US Open in Prime Time: It's Fantastic!
With the recent release of the US Open television schedule by the United States Golf Association, a completely asinine yet exciting idea popped in my golf-loving head: let's keep America's Major in Prime Time!
The 2010 U.S. Open Championship at Pebble Beach (Calif.) Golf Links will be
broadcast in prime time on NBC and ESPN to the Eastern and Central time zones as
part of more than 30 hours of live television coverage between June 17-20.
ESPN will begin coverage on the first two days of championship play
(June 17-18) with air times of 1-3 p.m. EDT each day. NBC Sports’ coverage of
the first two rounds will air from 3-5 p.m. EDT, followed by coverage from 5-10
p.m. EDT on ESPN. NBC Sports will broadcast the third round (June 19) from
4:30-11 p.m. EDT and the fourth round (June 20) from 3-9 p.m. EDT.
Ok, now before you jump down my throat for stating my opinion, just hear me out.
Remember when Tiger Woods and Rocco Mediate went head-to-head (at least in terms of scoreboard position) on a Sunday evening at Torrey Pines, ultimately leading to one of the greatest clutch putts ever? Of course you do. Any self-respecting golf fan does. In fact, I can remember exactly where I was and who I was with when it happened. And, as a result, I can safely say that it was one of my favorite sport memories up this point in my life.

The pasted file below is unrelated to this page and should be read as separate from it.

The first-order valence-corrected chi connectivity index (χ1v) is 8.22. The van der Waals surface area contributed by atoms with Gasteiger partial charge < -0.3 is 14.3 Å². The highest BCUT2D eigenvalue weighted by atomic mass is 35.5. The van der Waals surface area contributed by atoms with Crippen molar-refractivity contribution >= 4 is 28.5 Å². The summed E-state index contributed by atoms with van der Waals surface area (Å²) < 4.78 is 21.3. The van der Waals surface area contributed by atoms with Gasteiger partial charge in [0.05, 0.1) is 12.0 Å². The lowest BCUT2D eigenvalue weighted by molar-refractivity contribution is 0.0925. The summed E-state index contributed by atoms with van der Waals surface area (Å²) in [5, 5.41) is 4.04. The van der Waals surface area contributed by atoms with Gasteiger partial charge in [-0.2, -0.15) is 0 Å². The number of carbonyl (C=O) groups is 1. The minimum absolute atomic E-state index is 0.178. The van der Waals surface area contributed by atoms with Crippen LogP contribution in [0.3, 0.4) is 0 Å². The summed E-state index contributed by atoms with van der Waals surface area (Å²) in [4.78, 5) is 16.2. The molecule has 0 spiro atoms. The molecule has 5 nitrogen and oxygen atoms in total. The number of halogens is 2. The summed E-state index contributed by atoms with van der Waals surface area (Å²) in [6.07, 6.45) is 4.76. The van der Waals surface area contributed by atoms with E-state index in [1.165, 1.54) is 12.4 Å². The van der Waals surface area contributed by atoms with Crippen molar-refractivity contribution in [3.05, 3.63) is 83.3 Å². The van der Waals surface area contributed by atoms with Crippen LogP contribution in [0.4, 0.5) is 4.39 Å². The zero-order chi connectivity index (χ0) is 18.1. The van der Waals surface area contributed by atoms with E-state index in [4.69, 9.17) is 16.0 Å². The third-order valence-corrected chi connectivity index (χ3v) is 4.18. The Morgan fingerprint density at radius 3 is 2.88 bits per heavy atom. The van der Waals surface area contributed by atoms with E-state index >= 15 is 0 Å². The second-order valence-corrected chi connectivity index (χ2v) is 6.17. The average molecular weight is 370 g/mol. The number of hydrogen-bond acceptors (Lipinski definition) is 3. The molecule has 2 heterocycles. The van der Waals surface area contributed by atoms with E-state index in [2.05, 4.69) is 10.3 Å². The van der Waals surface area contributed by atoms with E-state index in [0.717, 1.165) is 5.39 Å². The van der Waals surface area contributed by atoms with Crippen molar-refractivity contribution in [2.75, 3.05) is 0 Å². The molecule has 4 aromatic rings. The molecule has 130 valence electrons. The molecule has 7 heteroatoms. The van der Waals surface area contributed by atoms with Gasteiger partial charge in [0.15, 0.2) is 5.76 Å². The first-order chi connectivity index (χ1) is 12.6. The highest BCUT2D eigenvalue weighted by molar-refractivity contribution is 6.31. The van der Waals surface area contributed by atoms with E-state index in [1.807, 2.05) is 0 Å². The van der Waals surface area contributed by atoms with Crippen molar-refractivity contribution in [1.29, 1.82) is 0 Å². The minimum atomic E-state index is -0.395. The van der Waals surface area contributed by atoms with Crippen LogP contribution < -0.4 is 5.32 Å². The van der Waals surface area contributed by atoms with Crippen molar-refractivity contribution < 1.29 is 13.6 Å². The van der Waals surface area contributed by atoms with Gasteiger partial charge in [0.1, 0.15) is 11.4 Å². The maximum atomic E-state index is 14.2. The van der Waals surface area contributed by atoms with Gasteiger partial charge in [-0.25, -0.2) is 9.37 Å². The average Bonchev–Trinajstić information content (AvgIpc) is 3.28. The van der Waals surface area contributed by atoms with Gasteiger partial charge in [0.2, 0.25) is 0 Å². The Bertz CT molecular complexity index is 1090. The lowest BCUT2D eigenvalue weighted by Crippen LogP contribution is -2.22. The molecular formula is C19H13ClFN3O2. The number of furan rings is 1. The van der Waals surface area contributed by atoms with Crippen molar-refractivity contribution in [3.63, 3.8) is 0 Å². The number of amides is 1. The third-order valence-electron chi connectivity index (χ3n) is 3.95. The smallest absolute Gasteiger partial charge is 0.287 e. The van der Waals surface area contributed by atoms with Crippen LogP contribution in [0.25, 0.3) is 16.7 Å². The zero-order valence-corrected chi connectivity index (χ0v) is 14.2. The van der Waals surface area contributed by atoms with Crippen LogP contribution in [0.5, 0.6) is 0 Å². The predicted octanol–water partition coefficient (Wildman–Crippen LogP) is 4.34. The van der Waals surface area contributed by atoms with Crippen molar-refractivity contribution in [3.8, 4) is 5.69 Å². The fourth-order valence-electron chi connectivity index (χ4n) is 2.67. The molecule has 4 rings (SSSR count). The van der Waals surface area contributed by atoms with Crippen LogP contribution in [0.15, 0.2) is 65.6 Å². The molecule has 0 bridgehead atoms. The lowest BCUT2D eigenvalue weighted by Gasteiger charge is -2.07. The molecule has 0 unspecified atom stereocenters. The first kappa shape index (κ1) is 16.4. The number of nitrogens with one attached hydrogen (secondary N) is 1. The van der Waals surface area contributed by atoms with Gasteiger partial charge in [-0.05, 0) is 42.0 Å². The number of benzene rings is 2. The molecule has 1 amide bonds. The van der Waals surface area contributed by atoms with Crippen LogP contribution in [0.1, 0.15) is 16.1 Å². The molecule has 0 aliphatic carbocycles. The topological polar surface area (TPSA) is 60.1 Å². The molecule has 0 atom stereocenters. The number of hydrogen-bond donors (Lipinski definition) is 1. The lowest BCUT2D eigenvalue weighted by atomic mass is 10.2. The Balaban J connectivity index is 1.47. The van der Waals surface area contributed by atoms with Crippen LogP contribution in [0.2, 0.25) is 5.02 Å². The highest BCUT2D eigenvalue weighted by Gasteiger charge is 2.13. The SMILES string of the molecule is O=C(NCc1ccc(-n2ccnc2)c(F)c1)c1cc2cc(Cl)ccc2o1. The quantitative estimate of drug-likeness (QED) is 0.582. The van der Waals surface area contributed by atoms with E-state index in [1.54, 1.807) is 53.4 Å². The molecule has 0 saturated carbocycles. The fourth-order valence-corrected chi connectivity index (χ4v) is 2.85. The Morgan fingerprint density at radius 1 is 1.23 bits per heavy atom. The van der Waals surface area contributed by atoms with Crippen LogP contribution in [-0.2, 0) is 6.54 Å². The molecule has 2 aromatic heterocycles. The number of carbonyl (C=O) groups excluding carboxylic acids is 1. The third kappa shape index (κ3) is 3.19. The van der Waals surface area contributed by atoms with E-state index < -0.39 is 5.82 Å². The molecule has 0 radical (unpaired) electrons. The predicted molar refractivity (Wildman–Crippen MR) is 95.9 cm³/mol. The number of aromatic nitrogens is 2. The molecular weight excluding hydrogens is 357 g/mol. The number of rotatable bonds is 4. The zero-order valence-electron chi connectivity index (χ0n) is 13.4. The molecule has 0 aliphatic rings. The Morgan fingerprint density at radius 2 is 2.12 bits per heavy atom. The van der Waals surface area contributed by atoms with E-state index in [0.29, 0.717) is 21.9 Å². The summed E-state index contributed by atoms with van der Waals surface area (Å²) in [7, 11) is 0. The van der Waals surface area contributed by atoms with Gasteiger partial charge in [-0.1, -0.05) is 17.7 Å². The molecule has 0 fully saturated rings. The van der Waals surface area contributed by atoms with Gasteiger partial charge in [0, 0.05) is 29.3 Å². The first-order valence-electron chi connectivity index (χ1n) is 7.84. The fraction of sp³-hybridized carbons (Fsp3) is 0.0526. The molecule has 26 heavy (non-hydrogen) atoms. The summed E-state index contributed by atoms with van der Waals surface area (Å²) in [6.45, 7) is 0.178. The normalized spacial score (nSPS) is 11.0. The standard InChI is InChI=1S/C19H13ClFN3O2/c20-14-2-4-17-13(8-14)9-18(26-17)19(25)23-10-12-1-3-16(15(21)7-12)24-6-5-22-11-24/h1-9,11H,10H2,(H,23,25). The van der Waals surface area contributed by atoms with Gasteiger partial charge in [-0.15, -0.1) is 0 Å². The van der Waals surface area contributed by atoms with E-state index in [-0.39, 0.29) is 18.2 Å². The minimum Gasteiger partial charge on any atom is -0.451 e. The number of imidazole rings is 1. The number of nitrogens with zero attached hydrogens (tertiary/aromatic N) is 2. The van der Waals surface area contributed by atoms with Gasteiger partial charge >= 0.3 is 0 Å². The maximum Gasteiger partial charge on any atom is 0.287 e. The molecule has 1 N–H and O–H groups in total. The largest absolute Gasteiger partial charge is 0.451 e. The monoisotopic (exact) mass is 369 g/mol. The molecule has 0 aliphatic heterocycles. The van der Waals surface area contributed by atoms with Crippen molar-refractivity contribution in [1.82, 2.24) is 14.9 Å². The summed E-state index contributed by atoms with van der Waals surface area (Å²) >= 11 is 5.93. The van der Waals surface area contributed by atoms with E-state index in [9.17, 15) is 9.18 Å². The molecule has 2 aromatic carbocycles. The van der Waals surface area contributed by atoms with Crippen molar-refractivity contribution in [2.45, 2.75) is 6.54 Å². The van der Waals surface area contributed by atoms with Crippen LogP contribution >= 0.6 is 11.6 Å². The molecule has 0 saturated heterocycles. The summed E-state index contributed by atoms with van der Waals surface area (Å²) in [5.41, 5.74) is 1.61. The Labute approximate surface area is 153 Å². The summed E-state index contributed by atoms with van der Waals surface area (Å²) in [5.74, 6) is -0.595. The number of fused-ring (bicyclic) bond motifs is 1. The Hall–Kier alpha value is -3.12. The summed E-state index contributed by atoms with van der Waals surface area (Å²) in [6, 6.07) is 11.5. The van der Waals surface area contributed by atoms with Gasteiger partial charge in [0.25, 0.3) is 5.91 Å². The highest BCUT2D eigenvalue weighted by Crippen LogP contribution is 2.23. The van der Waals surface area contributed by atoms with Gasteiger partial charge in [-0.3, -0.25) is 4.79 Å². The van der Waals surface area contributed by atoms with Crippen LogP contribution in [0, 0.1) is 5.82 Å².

Could this event have happened at 3pm in the afternoon and still had the same effect? Of course. Would it have been seen by nearly as many people? Probably not.
The point is this: how big of a deal would it be if the USGA kept the US Open on the West Coast?
Yes, I get it; the US Open is meant to be played all over America. Whether it be at a public course or country club, golf fans want the chance to see the world's best golfers (and best amateurs) compete in their back yard. I completely understand that, and frankly I cannot wait for the Open to return to Illinois.
But what about the Masters? Obviously, this is one of the biggest tournaments in the world on an annual basis and it remains at Augusta National each and every season. No complaints from me; Augusta National is as historic as the tournament itself. However, what is keeping us from doing the same for the US Open?
If the USGA and PGA want to keep television viewers at a constant high rating for every US Open, keeping the tournament in prime time will almost guarentee more ratings in comparison to morning/afternoon telecasts.